Boiled meat can make a tender and juicy stew or pot roast. Tough cuts of beef are tenderized through a slow cooking process using a small amount of liquid in a covered pot. Cooking with moist heat will not only make meat tender but also increase the digestibility and bioavailability of nutrients.
When boiling beef, simmer the liquid rather than cooking at a full boil. Your meat will cook more slowly and may take longer, but will be tender, tastier and retain more nutrients.
Boiling a Roast to Tenderize
If you're using a budget-friendly cut of beef to prepare a roast, cooking with moist heat is an effective way to tenderize the meat. Connective tissue proteins, such as collagen and elastin, control the toughness of muscle tissue. They are broken down and shrink from exposure to heat, according to an article published in Comprehensive Reviews in Food Science and Food Safety in January 2018. This makes the meat easier to chew and digest.
Some cuts of beef that are appropriate for boiling and braising include the chuck, flank, shank, brisket, rump and round, according to Certified Angus Beef. One of the most popular uses for boiled meat is for beef pot roast, which is usually made with added vegetables and cooked in a liquid containing spices, herbs, soy sauce or other flavorings.
Boiling as a method of cooking may not be suitable for ground meats because the fibers have already been broken down. Making a boiled meatloaf or boiled meatballs using this technique would likely produce less than desirable results.
A study published in the Asian-Australasian Journal of Animal Sciences in February 2018 has found that boiling meat reduced the fat content but retained more moisture than roasting meat. However, as the temperature increased, boiled meat lost more weight and had an increase in saturated fats, while the total monounsaturated fatty acid content decreased.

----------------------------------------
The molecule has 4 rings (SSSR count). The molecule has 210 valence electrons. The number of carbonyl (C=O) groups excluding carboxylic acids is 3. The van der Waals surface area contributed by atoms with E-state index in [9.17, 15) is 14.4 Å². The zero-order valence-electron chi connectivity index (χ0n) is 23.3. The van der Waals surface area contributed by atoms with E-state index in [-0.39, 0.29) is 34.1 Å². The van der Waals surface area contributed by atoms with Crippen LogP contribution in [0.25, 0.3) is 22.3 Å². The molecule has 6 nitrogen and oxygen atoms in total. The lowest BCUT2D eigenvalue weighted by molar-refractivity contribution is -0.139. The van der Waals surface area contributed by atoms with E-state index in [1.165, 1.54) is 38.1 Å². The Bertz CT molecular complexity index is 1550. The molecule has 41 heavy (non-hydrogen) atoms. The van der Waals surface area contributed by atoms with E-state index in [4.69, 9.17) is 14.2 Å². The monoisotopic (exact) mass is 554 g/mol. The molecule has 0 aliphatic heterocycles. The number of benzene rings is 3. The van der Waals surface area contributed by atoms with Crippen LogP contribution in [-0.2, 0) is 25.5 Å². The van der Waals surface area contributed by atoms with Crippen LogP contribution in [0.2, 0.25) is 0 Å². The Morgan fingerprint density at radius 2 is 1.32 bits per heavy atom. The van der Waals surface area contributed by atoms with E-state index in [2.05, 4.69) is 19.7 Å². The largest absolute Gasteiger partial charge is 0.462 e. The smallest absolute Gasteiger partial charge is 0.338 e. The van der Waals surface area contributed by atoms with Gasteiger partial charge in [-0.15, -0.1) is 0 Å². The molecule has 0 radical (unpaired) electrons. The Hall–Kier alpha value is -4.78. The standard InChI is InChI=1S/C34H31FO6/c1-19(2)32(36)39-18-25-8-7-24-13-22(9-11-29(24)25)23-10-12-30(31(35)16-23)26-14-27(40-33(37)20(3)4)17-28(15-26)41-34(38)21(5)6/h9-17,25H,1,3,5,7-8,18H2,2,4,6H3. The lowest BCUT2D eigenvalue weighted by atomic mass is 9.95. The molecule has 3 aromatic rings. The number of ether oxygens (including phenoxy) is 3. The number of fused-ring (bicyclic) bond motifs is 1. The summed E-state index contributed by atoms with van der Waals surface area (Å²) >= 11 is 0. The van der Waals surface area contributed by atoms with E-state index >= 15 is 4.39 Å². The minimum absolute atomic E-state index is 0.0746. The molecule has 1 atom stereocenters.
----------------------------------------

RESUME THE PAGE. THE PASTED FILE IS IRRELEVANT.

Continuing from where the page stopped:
Cooking It Right
The time required to tenderize beef by boiling depends on the size and weight of the piece of meat, in addition to the cooking temperature. A roast, such as a brisket or a shoulder, will take longer than cut-up pieces of stewing meat.
To boil a roast, cooking it slowly is the key to a fork-tender result. A medium-sized 6-pound roast will take about four hours. Here are some suggestions for your next Sunday pot roast:
- Put a small amount of water in the bottom of a large pot. To tender the meat, add an acid to the cooking water, such as a splash of lemon juice, some chopped tomatoes or Worcheshire sauce.
- Place the roast in the pot along with some crushed garlic. Sprinkle with salt, pepper and any spices of your choosing, such as thyme or rosemary. Cover the pot with a lid.
- Heat on the stovetop until the water is just simmering. Do not cook at a full boil. Try not to let the temperature of the liquid exceed 195 degrees Fahrenheit because the boiling temperature of water — 212 degrees Fahrenheit — toughens meat protein, warns the American Meat Science Association.